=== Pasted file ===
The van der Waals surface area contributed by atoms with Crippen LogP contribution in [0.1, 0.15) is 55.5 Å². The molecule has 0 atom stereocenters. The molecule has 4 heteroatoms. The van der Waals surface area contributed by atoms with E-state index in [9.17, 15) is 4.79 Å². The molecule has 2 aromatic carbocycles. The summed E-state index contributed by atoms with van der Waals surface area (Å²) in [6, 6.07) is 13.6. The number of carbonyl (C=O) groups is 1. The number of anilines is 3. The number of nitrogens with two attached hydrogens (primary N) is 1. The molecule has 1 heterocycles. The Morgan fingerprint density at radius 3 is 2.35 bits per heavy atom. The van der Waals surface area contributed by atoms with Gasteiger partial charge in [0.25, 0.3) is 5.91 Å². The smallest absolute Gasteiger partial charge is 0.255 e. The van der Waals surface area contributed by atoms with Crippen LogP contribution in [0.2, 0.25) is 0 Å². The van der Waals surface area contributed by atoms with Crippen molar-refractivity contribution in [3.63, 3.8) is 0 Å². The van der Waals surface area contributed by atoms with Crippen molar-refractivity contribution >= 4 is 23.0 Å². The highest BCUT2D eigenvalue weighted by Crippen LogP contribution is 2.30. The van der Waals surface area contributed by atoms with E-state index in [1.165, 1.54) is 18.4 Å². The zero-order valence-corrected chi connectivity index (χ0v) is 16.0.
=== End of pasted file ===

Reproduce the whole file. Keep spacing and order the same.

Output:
The van der Waals surface area contributed by atoms with Crippen LogP contribution in [0.1, 0.15) is 55.5 Å². The molecule has 0 atom stereocenters. The molecule has 4 heteroatoms. The van der Waals surface area contributed by atoms with E-state index in [9.17, 15) is 4.79 Å². The molecule has 2 aromatic carbocycles. The summed E-state index contributed by atoms with van der Waals surface area (Å²) in [6, 6.07) is 13.6. The number of carbonyl (C=O) groups is 1. The number of anilines is 3. The number of nitrogens with two attached hydrogens (primary N) is 1. The molecule has 1 heterocycles. The Morgan fingerprint density at radius 3 is 2.35 bits per heavy atom. The van der Waals surface area contributed by atoms with Gasteiger partial charge in [0.25, 0.3) is 5.91 Å². The smallest absolute Gasteiger partial charge is 0.255 e. The van der Waals surface area contributed by atoms with Crippen LogP contribution in [0.2, 0.25) is 0 Å². The van der Waals surface area contributed by atoms with Crippen molar-refractivity contribution in [3.63, 3.8) is 0 Å². The van der Waals surface area contributed by atoms with Crippen molar-refractivity contribution >= 4 is 23.0 Å². The highest BCUT2D eigenvalue weighted by Crippen LogP contribution is 2.30. The van der Waals surface area contributed by atoms with E-state index in [1.165, 1.54) is 18.4 Å². The zero-order valence-corrected chi connectivity index (χ0v) is 16.0.